The COVID-19 environment has severely impacted how we deliver effective learning and it is widely reported that one of the first things to suffer during times of business pressure is building the capability of people. Understandably, companies focus on dealing with the business challenges at hand. So, under these circumstances, training is not necessarily seen as a priority by many companies.
However, we can’t put learning on hold indefinitely. “The COVID-19 crisis has reminded business leaders that a more capable workforce creates more resilient companies” (McKinsey & Company, November 2020).
Unsurprisingly, inuRE has seen demand for online training solutions increase as companies have recognised the importance of maintaining their investment in their people.
“Managers can’t push the pause button on capability building, so the moment belongs to virtual learning” (McKinsey & Company, March 2020).
To continue to support our clients with the same high standard of capability building, our opportunity was to evolve our industry leading in-country (face-to-face) programs into virtual training programs. To do this successfully – and ultimately for the benefit of our clients – we found that 5 essential factors need to be considered:
1. Online learning is not new but has often been seen as secondary to face-to-face learning, which is seen as the epitome of building capabilities. “Data prior to the current crisis suggest that, in normal times, few adults take advantage of online learning as a means to train” (OECD, 24 July 2020). The matter of inclusiveness is seen as a key reason, covering areas such as the level of digital skills, access to technology and self-motivation. For online learning to be successful, it is essential for employers to develop and provide a supportive learning environment, one that promotes and encourages continual learning.
2. Progressive companies need to focus on innovation to support their capability building approach and virtual learning has well and truly landed in many organisations across the globe. The COVID-19 environment has seen the need to bring digital learning to the forefront of capability building. But not all virtual learning is the same. Technology provides a solution, but on its own it does not provide the answer – it’s about how we use technology.
3. There needs to be innovation in using digital tools. For example, we can create virtual breakout areas for smaller groups and encourage discussion and hands-on learning. This helps to address the challenge of a reduction in personal interactions that can often be seen with online learning. However, the overall approach to online learning needs to include programmes that focus on collaborative learning.
4. Not all training formats used face-to-face translate well into the virtual environment. We can’t simply copy and paste materials. The effective use of visual materials is important, but we need to place additional emphasis on encouraging discussion and interaction. This can easily be lost in a virtual environment.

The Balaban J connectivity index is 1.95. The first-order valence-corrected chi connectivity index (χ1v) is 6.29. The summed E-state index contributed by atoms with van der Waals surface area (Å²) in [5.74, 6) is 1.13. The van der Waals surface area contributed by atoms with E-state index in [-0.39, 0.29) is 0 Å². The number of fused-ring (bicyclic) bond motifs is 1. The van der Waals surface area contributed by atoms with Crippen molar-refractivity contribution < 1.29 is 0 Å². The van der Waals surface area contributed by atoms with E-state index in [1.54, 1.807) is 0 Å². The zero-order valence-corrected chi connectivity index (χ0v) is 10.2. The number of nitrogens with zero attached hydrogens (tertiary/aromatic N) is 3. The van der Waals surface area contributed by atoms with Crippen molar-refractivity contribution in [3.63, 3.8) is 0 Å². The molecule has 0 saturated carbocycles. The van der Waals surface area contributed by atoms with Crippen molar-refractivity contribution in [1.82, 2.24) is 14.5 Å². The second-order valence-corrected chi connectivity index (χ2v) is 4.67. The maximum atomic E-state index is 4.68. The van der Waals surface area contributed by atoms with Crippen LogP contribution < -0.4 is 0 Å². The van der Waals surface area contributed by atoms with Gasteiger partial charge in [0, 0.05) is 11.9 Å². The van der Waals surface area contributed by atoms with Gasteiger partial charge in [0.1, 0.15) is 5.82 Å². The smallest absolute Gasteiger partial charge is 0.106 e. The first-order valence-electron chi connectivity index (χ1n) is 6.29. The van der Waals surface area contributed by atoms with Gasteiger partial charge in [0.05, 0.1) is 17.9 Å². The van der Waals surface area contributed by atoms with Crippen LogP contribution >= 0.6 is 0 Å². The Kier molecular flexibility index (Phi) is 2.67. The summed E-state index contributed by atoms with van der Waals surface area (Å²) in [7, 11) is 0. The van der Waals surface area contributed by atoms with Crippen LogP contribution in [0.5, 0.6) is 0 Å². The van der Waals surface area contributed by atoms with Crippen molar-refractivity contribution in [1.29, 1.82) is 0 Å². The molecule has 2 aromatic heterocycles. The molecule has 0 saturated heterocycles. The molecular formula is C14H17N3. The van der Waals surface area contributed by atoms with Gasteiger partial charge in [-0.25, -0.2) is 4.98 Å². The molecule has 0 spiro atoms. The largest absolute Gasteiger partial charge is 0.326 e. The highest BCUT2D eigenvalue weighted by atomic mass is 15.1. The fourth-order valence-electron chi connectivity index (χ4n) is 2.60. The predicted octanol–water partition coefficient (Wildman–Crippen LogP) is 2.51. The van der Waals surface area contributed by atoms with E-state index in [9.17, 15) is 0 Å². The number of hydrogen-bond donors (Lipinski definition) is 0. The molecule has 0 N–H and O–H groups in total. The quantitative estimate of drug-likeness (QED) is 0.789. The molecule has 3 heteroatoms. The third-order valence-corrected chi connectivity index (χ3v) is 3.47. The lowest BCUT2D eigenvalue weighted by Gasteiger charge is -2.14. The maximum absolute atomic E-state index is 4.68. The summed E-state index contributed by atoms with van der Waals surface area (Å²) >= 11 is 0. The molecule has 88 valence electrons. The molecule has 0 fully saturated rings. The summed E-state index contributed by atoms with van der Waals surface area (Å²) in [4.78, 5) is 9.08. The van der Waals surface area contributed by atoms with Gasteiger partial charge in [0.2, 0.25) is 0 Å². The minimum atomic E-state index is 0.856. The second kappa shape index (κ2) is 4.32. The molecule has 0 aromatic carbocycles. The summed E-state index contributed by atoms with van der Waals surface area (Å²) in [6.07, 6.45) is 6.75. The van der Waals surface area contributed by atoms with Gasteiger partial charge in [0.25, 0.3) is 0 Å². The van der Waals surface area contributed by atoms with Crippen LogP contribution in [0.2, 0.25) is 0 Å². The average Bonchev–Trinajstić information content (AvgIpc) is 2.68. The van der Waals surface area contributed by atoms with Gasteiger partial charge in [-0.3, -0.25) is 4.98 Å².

5. Businesses want to see capability building that is comprehensive and supported by learning which convincingly engages their people in a multitude of ways. Our virtual learning approach should not, therefore, be one dimensional. Delivering online seminars is one approach, but we need to think wider than this. We need to provide people with the opportunity to access learning in their own time and also with environments in which they can express their thinking and creativity.
Taking these factors into consideration – and, critically, listening to our clients – inuRE has developed the following virtual programs to deliver optimal learning experiences:
Self-directed online learning:
Using a leading Learning Management System (LMS), that is easy to use, our clients can access our premium learning content in their own time. There are more than 30 modules covering a range of reinsurance topics, including a variety of supporting exercises. To support all of our clients throughout Asia Pacific region, all modules are narrated. Our clients tell us that this dimension of virtual learning is providing participants with an easily accessible and flexible learning environment, one that is continuing to support capability building despite the challenges faced in 2020. They very much see this as an essential part of their capability building programs going forwards.
Facilitated learning is delivered using a webinar format. The training is tailored to requirements and delivered for varying numbers of participants over timeframes that fit with day-to-day business activities. Training delivered so far has covered the entire Asia-Pacific region. Our clients have commented that the transition from face-to-face training to virtual workshops has been seamless and that they will continue to use this format as part of their overall learning strategies.
This dimension of virtual learning provides a fully interactive and immersive experience for participants who are guided to make business critical decisions. Covering insurance, reinsurance and underwriting, the simulations provide the ideal platform for collaborative learning, encouraging creativity and original thought. Our clients have told us that the simulations support the ability of participants to understand the essential functions of insurance and reinsurance companies.
There can be no doubt that if developed and delivered well, virtual training is an effective part of successful capability building. Whilst the experiences of this year have required us to focus on the virtual environment, we have an opportunity to embed virtual learning as a core part of our learning strategies, rather than simply being seen as secondary to face-to-face learning.